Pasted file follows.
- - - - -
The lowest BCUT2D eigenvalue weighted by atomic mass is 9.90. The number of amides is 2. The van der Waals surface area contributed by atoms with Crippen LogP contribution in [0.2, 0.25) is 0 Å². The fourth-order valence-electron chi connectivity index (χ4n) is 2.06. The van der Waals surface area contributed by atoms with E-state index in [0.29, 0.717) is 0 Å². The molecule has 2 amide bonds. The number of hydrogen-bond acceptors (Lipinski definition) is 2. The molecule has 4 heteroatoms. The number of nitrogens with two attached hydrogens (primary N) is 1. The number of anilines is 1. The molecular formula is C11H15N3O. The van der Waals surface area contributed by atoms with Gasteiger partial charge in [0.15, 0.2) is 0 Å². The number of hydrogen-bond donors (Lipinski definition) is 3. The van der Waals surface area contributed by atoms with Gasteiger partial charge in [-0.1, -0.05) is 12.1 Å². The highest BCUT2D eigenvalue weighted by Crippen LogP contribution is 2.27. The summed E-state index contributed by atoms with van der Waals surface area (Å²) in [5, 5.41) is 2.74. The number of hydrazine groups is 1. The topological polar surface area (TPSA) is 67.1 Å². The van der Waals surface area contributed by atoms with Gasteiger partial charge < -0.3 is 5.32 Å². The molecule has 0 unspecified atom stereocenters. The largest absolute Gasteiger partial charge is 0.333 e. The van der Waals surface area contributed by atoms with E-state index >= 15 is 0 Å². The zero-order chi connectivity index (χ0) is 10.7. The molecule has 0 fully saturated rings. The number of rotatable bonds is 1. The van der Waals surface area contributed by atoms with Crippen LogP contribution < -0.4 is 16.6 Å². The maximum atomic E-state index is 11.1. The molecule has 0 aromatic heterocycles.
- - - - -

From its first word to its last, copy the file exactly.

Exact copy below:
The lowest BCUT2D eigenvalue weighted by atomic mass is 9.90. The number of amides is 2. The van der Waals surface area contributed by atoms with Crippen LogP contribution in [0.2, 0.25) is 0 Å². The fourth-order valence-electron chi connectivity index (χ4n) is 2.06. The van der Waals surface area contributed by atoms with E-state index in [0.29, 0.717) is 0 Å². The molecule has 2 amide bonds. The number of hydrogen-bond acceptors (Lipinski definition) is 2. The molecule has 4 heteroatoms. The number of nitrogens with two attached hydrogens (primary N) is 1. The number of anilines is 1. The molecular formula is C11H15N3O. The van der Waals surface area contributed by atoms with Gasteiger partial charge in [0.15, 0.2) is 0 Å². The number of hydrogen-bond donors (Lipinski definition) is 3. The van der Waals surface area contributed by atoms with Gasteiger partial charge in [-0.1, -0.05) is 12.1 Å². The highest BCUT2D eigenvalue weighted by Crippen LogP contribution is 2.27. The summed E-state index contributed by atoms with van der Waals surface area (Å²) in [5, 5.41) is 2.74. The number of hydrazine groups is 1. The topological polar surface area (TPSA) is 67.1 Å². The van der Waals surface area contributed by atoms with Gasteiger partial charge < -0.3 is 5.32 Å². The molecule has 0 unspecified atom stereocenters. The largest absolute Gasteiger partial charge is 0.333 e. The van der Waals surface area contributed by atoms with E-state index >= 15 is 0 Å². The zero-order chi connectivity index (χ0) is 10.7. The molecule has 0 fully saturated rings. The number of rotatable bonds is 1. The van der Waals surface area contributed by atoms with Crippen LogP contribution < -0.4 is 16.6 Å². The maximum atomic E-state index is 11.1. The molecule has 0 aromatic heterocycles.